Are College Campuses Relevant If They’re Censured?

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In Meghan Daum’s recent Los Angeles Times column, she discusses the brouhaha over the University of Chicago’s announcement last week that it would not support “trigger warnings,” signals that a sensitive topic is about to be addressed.

Apparently the American college campus, though probably more progressive and demographically inclusive than at any time in history, is really a bulwark of sexism, transphobia, post-colonial bigotry and just about any other social injustice you can think of.

university-105709_1280And that’s frightening. After all, isn’t the very essence of higher learning the pursuit of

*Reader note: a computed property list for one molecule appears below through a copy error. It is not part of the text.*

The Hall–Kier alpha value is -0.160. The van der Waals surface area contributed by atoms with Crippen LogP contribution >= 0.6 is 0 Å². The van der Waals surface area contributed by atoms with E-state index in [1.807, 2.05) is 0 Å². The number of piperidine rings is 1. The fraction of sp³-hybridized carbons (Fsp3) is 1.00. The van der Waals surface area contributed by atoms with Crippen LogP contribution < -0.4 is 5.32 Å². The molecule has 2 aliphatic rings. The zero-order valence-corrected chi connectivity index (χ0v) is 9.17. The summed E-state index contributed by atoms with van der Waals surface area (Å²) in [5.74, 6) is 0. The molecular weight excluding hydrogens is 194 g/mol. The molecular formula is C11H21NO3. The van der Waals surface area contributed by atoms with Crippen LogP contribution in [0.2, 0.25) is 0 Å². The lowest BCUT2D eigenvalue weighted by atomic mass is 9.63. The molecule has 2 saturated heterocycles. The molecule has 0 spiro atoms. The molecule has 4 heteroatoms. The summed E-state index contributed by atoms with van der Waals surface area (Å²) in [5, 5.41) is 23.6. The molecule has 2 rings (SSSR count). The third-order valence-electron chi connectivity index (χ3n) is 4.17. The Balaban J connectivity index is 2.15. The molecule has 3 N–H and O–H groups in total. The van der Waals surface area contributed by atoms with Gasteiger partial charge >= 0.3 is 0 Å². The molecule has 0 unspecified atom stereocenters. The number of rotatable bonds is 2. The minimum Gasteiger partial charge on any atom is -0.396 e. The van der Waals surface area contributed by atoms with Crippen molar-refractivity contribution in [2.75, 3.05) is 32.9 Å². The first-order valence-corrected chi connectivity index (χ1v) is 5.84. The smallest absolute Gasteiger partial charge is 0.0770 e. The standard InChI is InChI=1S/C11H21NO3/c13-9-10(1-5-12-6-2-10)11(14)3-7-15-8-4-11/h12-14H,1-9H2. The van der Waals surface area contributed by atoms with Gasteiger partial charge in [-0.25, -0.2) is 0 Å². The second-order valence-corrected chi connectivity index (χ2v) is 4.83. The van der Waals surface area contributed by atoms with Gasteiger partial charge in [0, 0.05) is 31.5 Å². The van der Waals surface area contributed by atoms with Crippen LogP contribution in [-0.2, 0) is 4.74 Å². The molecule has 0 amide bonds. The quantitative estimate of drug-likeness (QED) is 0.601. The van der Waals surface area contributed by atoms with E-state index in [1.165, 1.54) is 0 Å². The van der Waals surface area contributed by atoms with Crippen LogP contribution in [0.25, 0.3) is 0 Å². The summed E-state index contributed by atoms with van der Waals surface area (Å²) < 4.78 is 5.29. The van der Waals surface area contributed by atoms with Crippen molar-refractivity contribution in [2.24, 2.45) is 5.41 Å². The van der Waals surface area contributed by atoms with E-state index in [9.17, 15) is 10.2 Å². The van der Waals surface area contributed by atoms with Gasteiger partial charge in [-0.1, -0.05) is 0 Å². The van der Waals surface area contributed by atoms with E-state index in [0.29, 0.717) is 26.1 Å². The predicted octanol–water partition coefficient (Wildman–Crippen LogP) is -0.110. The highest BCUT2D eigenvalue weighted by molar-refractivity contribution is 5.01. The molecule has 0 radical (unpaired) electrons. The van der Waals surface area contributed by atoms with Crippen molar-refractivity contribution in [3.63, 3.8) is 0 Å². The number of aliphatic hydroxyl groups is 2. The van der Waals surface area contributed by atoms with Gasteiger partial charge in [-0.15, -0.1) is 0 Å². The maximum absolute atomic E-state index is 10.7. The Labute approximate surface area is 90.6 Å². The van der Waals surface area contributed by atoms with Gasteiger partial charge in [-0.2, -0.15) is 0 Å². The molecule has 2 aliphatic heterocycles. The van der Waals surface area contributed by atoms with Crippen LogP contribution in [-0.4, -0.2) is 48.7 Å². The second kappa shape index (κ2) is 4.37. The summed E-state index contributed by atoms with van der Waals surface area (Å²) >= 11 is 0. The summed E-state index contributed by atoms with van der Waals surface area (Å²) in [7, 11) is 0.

open-minded, civil debate? Isn’t it the role of professors at these institutions to help mold our high-school brains into learning how to look at issues objectively, showing us the value of being willing to at least listen to different ideas if not provide the tools that allow us to discuss dissension rationally?

The idea that trigger warnings ever existed is more troubling to many of us, and Meghan’s column nails the issues. It’s worth the read: When it comes to campus groupthink, trigger warnings aren’t the half of it.

 

 

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